In short, game developers have decided that DX12 isn’t worth the extra time and effort on all but the most demanding titles at this point. This despite the general consensus that DX12 is better on many titles over DX11, especially for those with true DX12 empowered video cards.

    http://www.techradar.com/news/the-forgotten-api-just-what-is-going-on-with-dx12
     
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  5. keldor

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    I think the big problem is more that with a low level API, it becomes very easy to shoot yourself in the foot. This is particularly true when you're dealing with manual memory management. This means that unless you have a lot of resources in order to test on many different platforms and fix problems (usually nasty hard to figure out and fix ones involving drivers), you're probably going to end up actually loosing performance compared to DX11, as well as ending up with severe problems on a couple platforms. This isn't even mentioning API complexity issues.
     
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  6. Putas

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    These articles are just stating the obvious, we knew DX11 is going to coexist alongside DX12.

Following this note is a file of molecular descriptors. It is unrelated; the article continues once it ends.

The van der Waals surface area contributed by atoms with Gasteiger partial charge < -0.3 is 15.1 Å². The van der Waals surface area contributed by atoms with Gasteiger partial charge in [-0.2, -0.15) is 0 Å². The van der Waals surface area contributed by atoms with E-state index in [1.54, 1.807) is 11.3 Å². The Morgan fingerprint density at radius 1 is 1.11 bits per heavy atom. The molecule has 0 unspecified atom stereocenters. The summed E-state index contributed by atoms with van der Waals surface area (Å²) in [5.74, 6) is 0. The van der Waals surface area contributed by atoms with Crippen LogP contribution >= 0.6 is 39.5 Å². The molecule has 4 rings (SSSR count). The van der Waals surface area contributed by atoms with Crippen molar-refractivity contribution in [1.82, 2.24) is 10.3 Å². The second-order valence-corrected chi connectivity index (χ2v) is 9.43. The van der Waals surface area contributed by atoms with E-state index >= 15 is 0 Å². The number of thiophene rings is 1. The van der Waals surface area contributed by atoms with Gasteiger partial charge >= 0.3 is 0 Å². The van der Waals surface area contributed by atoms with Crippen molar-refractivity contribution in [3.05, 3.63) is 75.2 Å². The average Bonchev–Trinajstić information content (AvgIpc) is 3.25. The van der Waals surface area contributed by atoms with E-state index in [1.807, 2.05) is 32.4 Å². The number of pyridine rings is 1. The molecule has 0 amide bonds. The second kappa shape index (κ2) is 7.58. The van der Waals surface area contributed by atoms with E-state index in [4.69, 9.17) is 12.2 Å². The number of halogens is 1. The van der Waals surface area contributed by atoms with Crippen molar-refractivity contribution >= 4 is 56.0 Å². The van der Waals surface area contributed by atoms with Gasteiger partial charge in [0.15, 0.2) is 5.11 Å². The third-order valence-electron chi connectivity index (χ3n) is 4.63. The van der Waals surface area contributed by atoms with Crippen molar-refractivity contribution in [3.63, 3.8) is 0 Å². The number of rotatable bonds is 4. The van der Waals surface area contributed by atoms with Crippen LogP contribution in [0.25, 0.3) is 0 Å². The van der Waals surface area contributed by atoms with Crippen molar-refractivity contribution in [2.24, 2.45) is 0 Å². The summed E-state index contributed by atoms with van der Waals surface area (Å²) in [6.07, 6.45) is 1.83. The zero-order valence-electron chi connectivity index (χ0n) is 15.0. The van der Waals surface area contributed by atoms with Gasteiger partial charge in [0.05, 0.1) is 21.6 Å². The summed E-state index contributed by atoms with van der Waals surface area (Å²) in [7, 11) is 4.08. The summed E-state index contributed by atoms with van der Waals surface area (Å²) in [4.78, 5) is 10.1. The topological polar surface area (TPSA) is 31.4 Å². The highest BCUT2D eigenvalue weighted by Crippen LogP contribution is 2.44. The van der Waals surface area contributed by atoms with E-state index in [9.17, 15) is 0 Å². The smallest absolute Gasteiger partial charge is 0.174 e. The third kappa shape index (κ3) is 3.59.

7. sebbbi

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    Everybody seems to be missing the obvious answer: You still need to support DX11 on PC. There are too many Windows 7 and Windows 8 customers out there. DX12 doesn't allow you to cut DX11 support. With DX11 + DX12, you have to support and maintain two versions of the game (including two set of IHV driver bugs). Once DX11 becomes obsolete (= Windows 7 is no longer popular), DX12 or Vulkan will become the preferred API for AAA cross platform development, since these APIs match the consoles much closer in resource management and feature set. Having to support DX11 on PC is already causing unoptimal design choices on consoles (similarly than DX9 on consoles slowed down compute shader transition on PC).